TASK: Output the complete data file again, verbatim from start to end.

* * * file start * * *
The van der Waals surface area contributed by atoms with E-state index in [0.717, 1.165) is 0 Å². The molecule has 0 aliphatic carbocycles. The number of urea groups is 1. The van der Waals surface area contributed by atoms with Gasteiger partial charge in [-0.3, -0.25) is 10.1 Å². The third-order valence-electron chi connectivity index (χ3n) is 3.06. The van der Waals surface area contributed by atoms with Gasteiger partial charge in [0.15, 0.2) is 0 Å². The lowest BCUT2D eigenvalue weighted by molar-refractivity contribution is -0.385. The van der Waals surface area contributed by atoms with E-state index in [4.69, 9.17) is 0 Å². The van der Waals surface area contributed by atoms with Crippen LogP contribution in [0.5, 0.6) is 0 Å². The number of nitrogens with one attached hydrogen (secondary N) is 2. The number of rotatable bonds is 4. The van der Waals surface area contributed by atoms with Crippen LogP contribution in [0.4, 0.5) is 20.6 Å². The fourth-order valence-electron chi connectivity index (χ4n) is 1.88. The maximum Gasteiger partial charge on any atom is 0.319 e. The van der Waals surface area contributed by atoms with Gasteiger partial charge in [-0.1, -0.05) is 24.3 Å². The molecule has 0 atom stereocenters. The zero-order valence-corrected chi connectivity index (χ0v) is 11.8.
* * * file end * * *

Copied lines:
The van der Waals surface area contributed by atoms with E-state index in [0.717, 1.165) is 0 Å². The molecule has 0 aliphatic carbocycles. The number of urea groups is 1. The van der Waals surface area contributed by atoms with Gasteiger partial charge in [-0.3, -0.25) is 10.1 Å². The third-order valence-electron chi connectivity index (χ3n) is 3.06. The van der Waals surface area contributed by atoms with Gasteiger partial charge in [0.15, 0.2) is 0 Å². The lowest BCUT2D eigenvalue weighted by molar-refractivity contribution is -0.385. The van der Waals surface area contributed by atoms with E-state index in [4.69, 9.17) is 0 Å². The van der Waals surface area contributed by atoms with Crippen LogP contribution in [0.5, 0.6) is 0 Å². The number of nitrogens with one attached hydrogen (secondary N) is 2. The number of rotatable bonds is 4. The van der Waals surface area contributed by atoms with Crippen LogP contribution in [0.4, 0.5) is 20.6 Å². The fourth-order valence-electron chi connectivity index (χ4n) is 1.88. The maximum Gasteiger partial charge on any atom is 0.319 e. The van der Waals surface area contributed by atoms with Gasteiger partial charge in [-0.1, -0.05) is 24.3 Å². The molecule has 0 atom stereocenters. The zero-order valence-corrected chi connectivity index (χ0v) is 11.8.